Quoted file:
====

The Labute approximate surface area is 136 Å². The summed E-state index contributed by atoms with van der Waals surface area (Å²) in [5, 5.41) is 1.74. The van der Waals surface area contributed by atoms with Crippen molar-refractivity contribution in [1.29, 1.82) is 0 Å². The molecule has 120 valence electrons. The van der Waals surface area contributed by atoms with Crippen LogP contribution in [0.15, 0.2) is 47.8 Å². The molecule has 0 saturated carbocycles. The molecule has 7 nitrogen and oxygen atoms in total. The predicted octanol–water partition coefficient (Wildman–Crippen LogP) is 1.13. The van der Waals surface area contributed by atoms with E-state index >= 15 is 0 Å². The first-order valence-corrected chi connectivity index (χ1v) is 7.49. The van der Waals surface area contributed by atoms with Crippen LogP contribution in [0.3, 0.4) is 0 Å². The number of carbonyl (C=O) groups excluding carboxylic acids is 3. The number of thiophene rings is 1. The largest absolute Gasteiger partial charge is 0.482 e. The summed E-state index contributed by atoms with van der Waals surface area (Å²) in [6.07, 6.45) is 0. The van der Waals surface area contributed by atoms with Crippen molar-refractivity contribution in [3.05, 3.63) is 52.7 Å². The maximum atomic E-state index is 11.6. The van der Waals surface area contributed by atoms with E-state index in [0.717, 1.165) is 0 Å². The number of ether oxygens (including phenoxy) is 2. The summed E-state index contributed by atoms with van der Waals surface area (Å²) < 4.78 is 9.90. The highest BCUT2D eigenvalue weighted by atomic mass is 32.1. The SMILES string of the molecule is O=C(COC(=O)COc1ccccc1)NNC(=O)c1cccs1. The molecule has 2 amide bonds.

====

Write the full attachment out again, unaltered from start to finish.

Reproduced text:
The Labute approximate surface area is 136 Å². The summed E-state index contributed by atoms with van der Waals surface area (Å²) in [5, 5.41) is 1.74. The van der Waals surface area contributed by atoms with Crippen molar-refractivity contribution in [1.29, 1.82) is 0 Å². The molecule has 120 valence electrons. The van der Waals surface area contributed by atoms with Crippen LogP contribution in [0.15, 0.2) is 47.8 Å². The molecule has 0 saturated carbocycles. The molecule has 7 nitrogen and oxygen atoms in total. The predicted octanol–water partition coefficient (Wildman–Crippen LogP) is 1.13. The van der Waals surface area contributed by atoms with E-state index >= 15 is 0 Å². The first-order valence-corrected chi connectivity index (χ1v) is 7.49. The van der Waals surface area contributed by atoms with Crippen LogP contribution in [0.3, 0.4) is 0 Å². The number of carbonyl (C=O) groups excluding carboxylic acids is 3. The number of thiophene rings is 1. The largest absolute Gasteiger partial charge is 0.482 e. The summed E-state index contributed by atoms with van der Waals surface area (Å²) in [6.07, 6.45) is 0. The van der Waals surface area contributed by atoms with Crippen molar-refractivity contribution in [3.05, 3.63) is 52.7 Å². The maximum atomic E-state index is 11.6. The van der Waals surface area contributed by atoms with E-state index in [0.717, 1.165) is 0 Å². The number of ether oxygens (including phenoxy) is 2. The summed E-state index contributed by atoms with van der Waals surface area (Å²) < 4.78 is 9.90. The highest BCUT2D eigenvalue weighted by atomic mass is 32.1. The SMILES string of the molecule is O=C(COC(=O)COc1ccccc1)NNC(=O)c1cccs1. The molecule has 2 amide bonds.